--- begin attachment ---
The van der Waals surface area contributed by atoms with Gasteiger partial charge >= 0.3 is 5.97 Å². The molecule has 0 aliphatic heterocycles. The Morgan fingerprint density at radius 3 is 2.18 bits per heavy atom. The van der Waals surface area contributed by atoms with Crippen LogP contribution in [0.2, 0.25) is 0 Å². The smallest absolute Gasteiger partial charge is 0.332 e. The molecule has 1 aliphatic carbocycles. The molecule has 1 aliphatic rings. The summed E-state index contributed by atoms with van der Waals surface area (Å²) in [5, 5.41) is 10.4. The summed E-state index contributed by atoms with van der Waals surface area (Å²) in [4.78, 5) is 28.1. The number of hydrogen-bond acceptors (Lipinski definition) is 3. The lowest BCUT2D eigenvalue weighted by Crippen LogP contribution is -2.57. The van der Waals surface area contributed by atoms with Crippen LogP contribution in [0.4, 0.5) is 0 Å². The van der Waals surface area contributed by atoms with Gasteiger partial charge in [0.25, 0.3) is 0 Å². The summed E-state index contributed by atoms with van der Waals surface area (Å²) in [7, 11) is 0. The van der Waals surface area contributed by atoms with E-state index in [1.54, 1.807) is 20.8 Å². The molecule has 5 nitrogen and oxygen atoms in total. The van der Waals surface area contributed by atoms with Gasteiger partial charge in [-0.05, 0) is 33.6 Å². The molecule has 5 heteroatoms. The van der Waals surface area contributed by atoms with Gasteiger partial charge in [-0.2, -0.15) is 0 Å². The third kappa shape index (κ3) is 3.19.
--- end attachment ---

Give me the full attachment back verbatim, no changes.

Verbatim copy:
The van der Waals surface area contributed by atoms with Gasteiger partial charge >= 0.3 is 5.97 Å². The molecule has 0 aliphatic heterocycles. The Morgan fingerprint density at radius 3 is 2.18 bits per heavy atom. The van der Waals surface area contributed by atoms with Crippen LogP contribution in [0.2, 0.25) is 0 Å². The smallest absolute Gasteiger partial charge is 0.332 e. The molecule has 1 aliphatic carbocycles. The molecule has 1 aliphatic rings. The summed E-state index contributed by atoms with van der Waals surface area (Å²) in [5, 5.41) is 10.4. The summed E-state index contributed by atoms with van der Waals surface area (Å²) in [4.78, 5) is 28.1. The number of hydrogen-bond acceptors (Lipinski definition) is 3. The lowest BCUT2D eigenvalue weighted by Crippen LogP contribution is -2.57. The van der Waals surface area contributed by atoms with Crippen LogP contribution in [0.4, 0.5) is 0 Å². The van der Waals surface area contributed by atoms with Gasteiger partial charge in [0.25, 0.3) is 0 Å². The summed E-state index contributed by atoms with van der Waals surface area (Å²) in [7, 11) is 0. The van der Waals surface area contributed by atoms with E-state index in [1.54, 1.807) is 20.8 Å². The molecule has 5 nitrogen and oxygen atoms in total. The van der Waals surface area contributed by atoms with Gasteiger partial charge in [-0.05, 0) is 33.6 Å². The molecule has 5 heteroatoms. The van der Waals surface area contributed by atoms with Gasteiger partial charge in [-0.2, -0.15) is 0 Å². The third kappa shape index (κ3) is 3.19.